NASA Launches UFO Study Despite ‘Reputational Risk’ |  Space News

NASA Launches UFO Study Despite ‘Reputational Risk’ | Space News

The announcement from the US space agency comes as the study of unidentified flying objects is attracting more and more public attention.

NASA has announced it will begin a study of UFOs – a subject that has long fascinated the public – as part of a new push towards high-risk, high-impact science.

The US space agency said Thursday that an independent team will review Unidentified Flying Objects or Unidentified Aerial Phenomena (UAPs) with a focus on identifying what data is available, how to collect more data, and on how NASA can analyze the results to advance scientific understanding of the observations.

NASA Science Mission Chief Thomas Zurbuchen acknowledged that the mainstream science community may see NASA as a “sort of sellout” by venturing on the controversial topic, but he’s not at all dissenting. OK.

“We don’t fear reputational risk,” Zurbuchen said during a National Academy of Sciences webcast. “Our firm belief is that the greatest challenge with these phenomena is that it is a data-poor field.”

As NASA probes and rovers scour the solar system for fossils of ancient microbes, and its astronomers search for so-called ‘technosignatures’ on distant planets for signs of intelligent civilizations, it’s the first time the agency will investigate unexplained phenomena in Earth’s skies.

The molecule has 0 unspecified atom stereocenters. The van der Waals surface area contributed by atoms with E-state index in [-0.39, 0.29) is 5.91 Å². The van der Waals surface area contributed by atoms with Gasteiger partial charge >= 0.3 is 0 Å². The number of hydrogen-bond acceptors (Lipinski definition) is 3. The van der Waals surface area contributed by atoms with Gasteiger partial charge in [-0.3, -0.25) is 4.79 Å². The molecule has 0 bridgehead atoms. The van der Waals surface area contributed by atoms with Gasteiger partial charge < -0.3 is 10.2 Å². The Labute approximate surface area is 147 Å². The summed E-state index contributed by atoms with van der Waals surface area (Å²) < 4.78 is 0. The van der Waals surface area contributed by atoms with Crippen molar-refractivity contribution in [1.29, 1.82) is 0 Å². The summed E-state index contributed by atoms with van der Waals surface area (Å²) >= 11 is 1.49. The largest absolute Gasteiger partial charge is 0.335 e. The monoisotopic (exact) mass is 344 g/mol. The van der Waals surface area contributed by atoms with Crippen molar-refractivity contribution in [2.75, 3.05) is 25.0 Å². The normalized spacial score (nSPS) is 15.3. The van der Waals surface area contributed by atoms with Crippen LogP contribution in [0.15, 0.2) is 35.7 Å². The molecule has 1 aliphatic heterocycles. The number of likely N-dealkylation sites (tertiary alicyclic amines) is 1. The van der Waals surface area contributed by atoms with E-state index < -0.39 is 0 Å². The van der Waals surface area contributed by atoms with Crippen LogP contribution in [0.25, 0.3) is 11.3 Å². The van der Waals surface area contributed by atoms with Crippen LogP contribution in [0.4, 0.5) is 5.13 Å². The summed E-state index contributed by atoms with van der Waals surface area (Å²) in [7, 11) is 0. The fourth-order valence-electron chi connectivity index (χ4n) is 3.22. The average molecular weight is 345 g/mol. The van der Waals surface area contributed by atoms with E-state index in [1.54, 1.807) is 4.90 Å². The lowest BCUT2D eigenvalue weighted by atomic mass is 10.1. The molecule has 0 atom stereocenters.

“Over the decades, NASA has answered the call to tackle some of the most baffling mysteries we know of, and this is no different,” said Daniel Evans, the NASA scientist responsible for coordination of the study, to journalists during a call.

The announcement comes as the field of UFO study, once a poorly regarded backwater of research, gains popularity.

Last month, Congress held a public hearing on UFOs, while a US intelligence report last year listed 144 sightings it said could not be explained. He did not rule out foreign origin.

NASA’s study will be independent of the Pentagon’s Airborne Object Identification and Management Synchronization Group, but the space agency “has largely coordinated across government in how to apply the tools of science.” , she said in a statement.

The study will last nine months and cost no more than $100,000. It will be completely open, without the use of classified military data.

NASA said the team will be led by astrophysicist David Spergel, president of the Simons Foundation to advance scientific research. At a press conference, Spergel said the only preconception going into the study is that there are likely to be multiple explanations for UAPs.

“We have to approach all of these issues with a sense of humility,” Spergel said. “I spent most of my career as a cosmologist. I can tell you that we don’t know what makes up 95% of the universe. So there are things we don’t understand.

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